Monday, July 13, 2009

Part Four: Television

A TV show follows the same pre-production procedures as a film, with a Scriptwriter, Producer and Director working together to create a medium. After that, a series takes on a life of its very own.

The life of a television series is tenuous at best. A successful series takes a huge time commitment from a strong ensemble cast. Just one season requires 22 episodes of the show to be produced. Too many agendas can bring the whole thing apart…and that’s before the ratings arrive. Poorly rated series can quickly head to the pop culture dustbin long prior to finding their core audience.

1. Scripting
A television series begins with a single overarching idea. The Screenwriter may then script each individual episode. The “Script” may be as simple as “The One with the New Monkey” or may be expanded to include information on each character’s story arc, dialogue and action. It’s your story. Make it your own. Your scripting decisions may help the Director generate new casting ideas.

2. Casting
Casting a television show differs from a film in that the Actors must agree on a number of episodes in which they will appear. It breaks down like this:

Lead – The one or two characters that the series is built around
Ensemble Cast – A character that appears in every episode
Supporting Cast – A character that makes a one time appearance in a bit part
Regular – A character that appears in less than half of a season’s episodes
Guest Star – A high paying, high Presence or Credibility role in a single episode

3. Schedule
Once the leads and ensemble cast are selected, the Director has the option of proceeding to the scheduling of the season. Build the supporting cast on an episode by episode basis after that. Thus, each episode will have different production costs.

4. Shooting and Airing
But keep in mind that an episode is treated as if it is live. The week it is scheduled for shooting is the week that it airs. Don’t get to your shooting date without an ideal cast in place.

5. Renewing
If at season’s end your show is pulling decent rating your show may be given the option of renewing.

Over time, a successful series acquires juice. The actors involved will become more prominent in the public eye; the director more skilled; the audience more loyal.

Commercials can be an excellent source of quick income, but beyond the brevity of the projects there is a business side of producing adverts that can make for great game play.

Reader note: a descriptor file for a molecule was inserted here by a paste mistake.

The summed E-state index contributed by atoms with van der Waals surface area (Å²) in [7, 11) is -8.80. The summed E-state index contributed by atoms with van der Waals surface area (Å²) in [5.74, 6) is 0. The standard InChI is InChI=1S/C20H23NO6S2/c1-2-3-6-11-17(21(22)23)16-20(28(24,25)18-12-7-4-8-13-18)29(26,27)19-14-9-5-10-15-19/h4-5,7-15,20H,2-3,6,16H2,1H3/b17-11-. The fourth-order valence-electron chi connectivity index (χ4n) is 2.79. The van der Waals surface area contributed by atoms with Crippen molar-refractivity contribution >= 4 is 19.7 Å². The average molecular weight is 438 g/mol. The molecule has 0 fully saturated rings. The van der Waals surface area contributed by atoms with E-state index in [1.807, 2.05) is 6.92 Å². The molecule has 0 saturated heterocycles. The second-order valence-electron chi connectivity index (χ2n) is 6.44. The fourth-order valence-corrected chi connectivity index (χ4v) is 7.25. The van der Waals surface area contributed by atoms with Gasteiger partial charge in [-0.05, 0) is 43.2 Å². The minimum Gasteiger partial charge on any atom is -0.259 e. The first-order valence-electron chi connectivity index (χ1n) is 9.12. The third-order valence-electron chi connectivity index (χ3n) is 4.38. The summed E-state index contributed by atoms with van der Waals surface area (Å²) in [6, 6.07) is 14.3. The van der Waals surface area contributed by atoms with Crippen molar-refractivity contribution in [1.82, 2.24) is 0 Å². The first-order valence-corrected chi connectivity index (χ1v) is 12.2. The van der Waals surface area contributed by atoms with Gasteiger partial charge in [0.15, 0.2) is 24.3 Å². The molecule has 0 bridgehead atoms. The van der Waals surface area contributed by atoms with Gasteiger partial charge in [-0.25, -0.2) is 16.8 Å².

1. The Basics of Commercials – Getting a Job
Unlike in Film or Television, the job of making commercials isn’t generated by an independent screenwriter with an idea. In the commercial game, there are hundreds of businesses with the agenda of advertising their product. It’s up to you to best represent them.

Take the biggest businesses as an example. Corka-Cola is a huge multi-national conglomerate that generates billions of dollars. Every year they’re going to flood the market with commercials and generate lots and lots of job opportunities for Tinseltown characters. So in these scenarios the very biggest companies contact the very biggest Producers with the opportunity to shoot their $10 million commercial scheduled for the First Week of the year.

If he agrees, it’s up to the Producer to prepare the very best commercial possible on time and on budget…or lose millions of dollars. If the commercial is a success, everyone involved gets a big paycheck with a small time commitment and the #1 company stays on top.

2. Making It Happen
Making commercials happen works in the same manner as film – a Producer hires a Director who in turn casts the Commercial. Look for the best personnel for the job.

3. The Leader Boards
Every industry has a #1. Keep up with the Top 50 Beer Companies, The Top 10 Insurance Providers and more on the Tinseltown Industry Leader Boards. Companies will rise and fall based on the success of their advertising. In the commercial game, do your best to move your employer up the charts and get recognized for your success in the annual Advertising Awards.

4. The Big Game
Every year The Big Game is played on the First Week of the year. This is the day when the leader boards are shaken up the most.

5. Or…
As a screenwriter, you have the option of introducing a new product into the industry. Your product goes head to head with the biggest businesses in the industry. You’ll write scripts for your product’s advertising and hire a producer to take care of the rest. Find a healthy level of success to match your enthusiasm. It’s all good income.

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